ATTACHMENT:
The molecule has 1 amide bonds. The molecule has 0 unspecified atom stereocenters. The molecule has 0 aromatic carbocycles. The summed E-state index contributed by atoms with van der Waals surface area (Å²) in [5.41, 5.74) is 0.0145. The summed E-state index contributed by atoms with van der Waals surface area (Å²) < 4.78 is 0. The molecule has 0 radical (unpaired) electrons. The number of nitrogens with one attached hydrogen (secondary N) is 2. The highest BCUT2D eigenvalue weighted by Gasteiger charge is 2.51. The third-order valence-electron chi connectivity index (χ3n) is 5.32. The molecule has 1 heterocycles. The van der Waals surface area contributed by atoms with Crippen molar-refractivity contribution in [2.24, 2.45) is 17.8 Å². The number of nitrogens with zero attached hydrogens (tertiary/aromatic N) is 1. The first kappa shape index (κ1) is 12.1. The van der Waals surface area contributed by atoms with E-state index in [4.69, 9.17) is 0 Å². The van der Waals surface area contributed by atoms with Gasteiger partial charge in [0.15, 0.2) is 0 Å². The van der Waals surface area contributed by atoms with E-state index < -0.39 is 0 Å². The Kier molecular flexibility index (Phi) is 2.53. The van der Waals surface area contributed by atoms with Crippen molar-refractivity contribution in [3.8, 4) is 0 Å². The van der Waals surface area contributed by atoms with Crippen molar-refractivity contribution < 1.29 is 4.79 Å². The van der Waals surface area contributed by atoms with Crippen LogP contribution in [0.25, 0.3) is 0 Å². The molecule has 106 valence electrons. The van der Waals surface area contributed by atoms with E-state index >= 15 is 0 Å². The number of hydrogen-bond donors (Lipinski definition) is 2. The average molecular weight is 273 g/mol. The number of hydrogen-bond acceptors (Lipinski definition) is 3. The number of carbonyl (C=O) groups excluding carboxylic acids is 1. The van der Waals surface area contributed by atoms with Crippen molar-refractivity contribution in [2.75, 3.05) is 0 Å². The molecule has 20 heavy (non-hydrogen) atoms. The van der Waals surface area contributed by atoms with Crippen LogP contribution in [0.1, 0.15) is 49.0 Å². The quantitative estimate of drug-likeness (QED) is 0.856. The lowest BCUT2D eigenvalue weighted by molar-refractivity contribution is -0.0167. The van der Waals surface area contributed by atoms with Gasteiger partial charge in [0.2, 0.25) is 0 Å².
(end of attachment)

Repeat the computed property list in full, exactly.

The molecule has 1 amide bonds. The molecule has 0 unspecified atom stereocenters. The molecule has 0 aromatic carbocycles. The summed E-state index contributed by atoms with van der Waals surface area (Å²) in [5.41, 5.74) is 0.0145. The summed E-state index contributed by atoms with van der Waals surface area (Å²) < 4.78 is 0. The molecule has 0 radical (unpaired) electrons. The number of nitrogens with one attached hydrogen (secondary N) is 2. The highest BCUT2D eigenvalue weighted by Gasteiger charge is 2.51. The third-order valence-electron chi connectivity index (χ3n) is 5.32. The molecule has 1 heterocycles. The van der Waals surface area contributed by atoms with Crippen molar-refractivity contribution in [2.24, 2.45) is 17.8 Å². The number of nitrogens with zero attached hydrogens (tertiary/aromatic N) is 1. The first kappa shape index (κ1) is 12.1. The van der Waals surface area contributed by atoms with E-state index in [4.69, 9.17) is 0 Å². The van der Waals surface area contributed by atoms with Gasteiger partial charge in [0.15, 0.2) is 0 Å². The van der Waals surface area contributed by atoms with E-state index < -0.39 is 0 Å². The Kier molecular flexibility index (Phi) is 2.53. The van der Waals surface area contributed by atoms with Crippen molar-refractivity contribution in [3.8, 4) is 0 Å². The van der Waals surface area contributed by atoms with Crippen molar-refractivity contribution < 1.29 is 4.79 Å². The van der Waals surface area contributed by atoms with Crippen LogP contribution in [0.25, 0.3) is 0 Å². The molecule has 106 valence electrons. The van der Waals surface area contributed by atoms with E-state index >= 15 is 0 Å². The number of hydrogen-bond donors (Lipinski definition) is 2. The average molecular weight is 273 g/mol. The number of hydrogen-bond acceptors (Lipinski definition) is 3. The number of carbonyl (C=O) groups excluding carboxylic acids is 1. The van der Waals surface area contributed by atoms with Crippen molar-refractivity contribution in [2.75, 3.05) is 0 Å². The molecule has 20 heavy (non-hydrogen) atoms. The van der Waals surface area contributed by atoms with Crippen LogP contribution in [0.1, 0.15) is 49.0 Å². The quantitative estimate of drug-likeness (QED) is 0.856. The lowest BCUT2D eigenvalue weighted by molar-refractivity contribution is -0.0167. The van der Waals surface area contributed by atoms with Gasteiger partial charge in [0.2, 0.25) is 0 Å².